(Image via FastCompany)
So, what exactly constitutes a drone? An interesting question that we’re going to need to a clear answer to soon, as civilian use of drones takes off (npi) and the hobby/industry begins to face inevitable regulation. via SciAm:
At a time when drone aircraft have become a daily feature of the news and are about to proliferate in U.S. airspace, it’s a good idea to take a step back and examine a very basic and very important question: What, exactly, is a drone?
The answer turns out to be more complex than might be expected. Strictly speaking, a drone is an unmanned aircraft that can fly autonomously—that is, without a human in control. But even that seemingly simple definition quickly runs up against the nuances of how contemporary unmanned aircraft are flown.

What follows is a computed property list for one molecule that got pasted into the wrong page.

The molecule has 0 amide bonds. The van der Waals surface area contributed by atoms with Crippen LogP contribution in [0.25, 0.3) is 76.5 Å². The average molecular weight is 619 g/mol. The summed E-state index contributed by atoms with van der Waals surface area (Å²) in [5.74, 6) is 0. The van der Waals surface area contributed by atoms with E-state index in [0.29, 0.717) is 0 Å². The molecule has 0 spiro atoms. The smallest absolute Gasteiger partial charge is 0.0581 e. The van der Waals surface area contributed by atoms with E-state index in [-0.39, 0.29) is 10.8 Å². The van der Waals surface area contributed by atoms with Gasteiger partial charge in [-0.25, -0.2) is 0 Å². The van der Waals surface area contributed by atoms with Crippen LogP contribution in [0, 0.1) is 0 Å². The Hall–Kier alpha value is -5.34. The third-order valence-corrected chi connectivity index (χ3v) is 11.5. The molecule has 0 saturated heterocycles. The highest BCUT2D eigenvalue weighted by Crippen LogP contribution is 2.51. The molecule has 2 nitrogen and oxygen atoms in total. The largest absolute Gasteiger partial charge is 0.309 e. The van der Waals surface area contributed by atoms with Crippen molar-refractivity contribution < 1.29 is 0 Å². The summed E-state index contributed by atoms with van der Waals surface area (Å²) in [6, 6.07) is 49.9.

For example, consider an aircraft that is under the control of a remote pilot for most but not all of a mission. If the pilot switches to a GPS-guided autopilot mode for a few minutes, does the aircraft become a “drone” for that subset of its flight, and then lose that designation once the autopilot is switched off? Or does the presence of the GPS autopilot, regardless of how much it is actually used, make it a drone?
(Even when autonomous flight does occur, the human element is still very much present but simply shifted in time. Designing systems and methods to successfully allow a computer to control an aircraft is a high art in and of itself. Autonomous flight is made possible by the tremendous amount of human ingenuity invested well in advance of an actual flight.)
Many people (the author included) have used “drone” to describe any aircraft without an on-board pilot. But that is an oversimplification that masks the incredible range in shapes, sizes and capabilities that characterize today’s unmanned aircraft. And it can fail to fully recognize the high levels of skill involved in piloting—whether or not the pilot is actually in the plane.
More at Scientific American.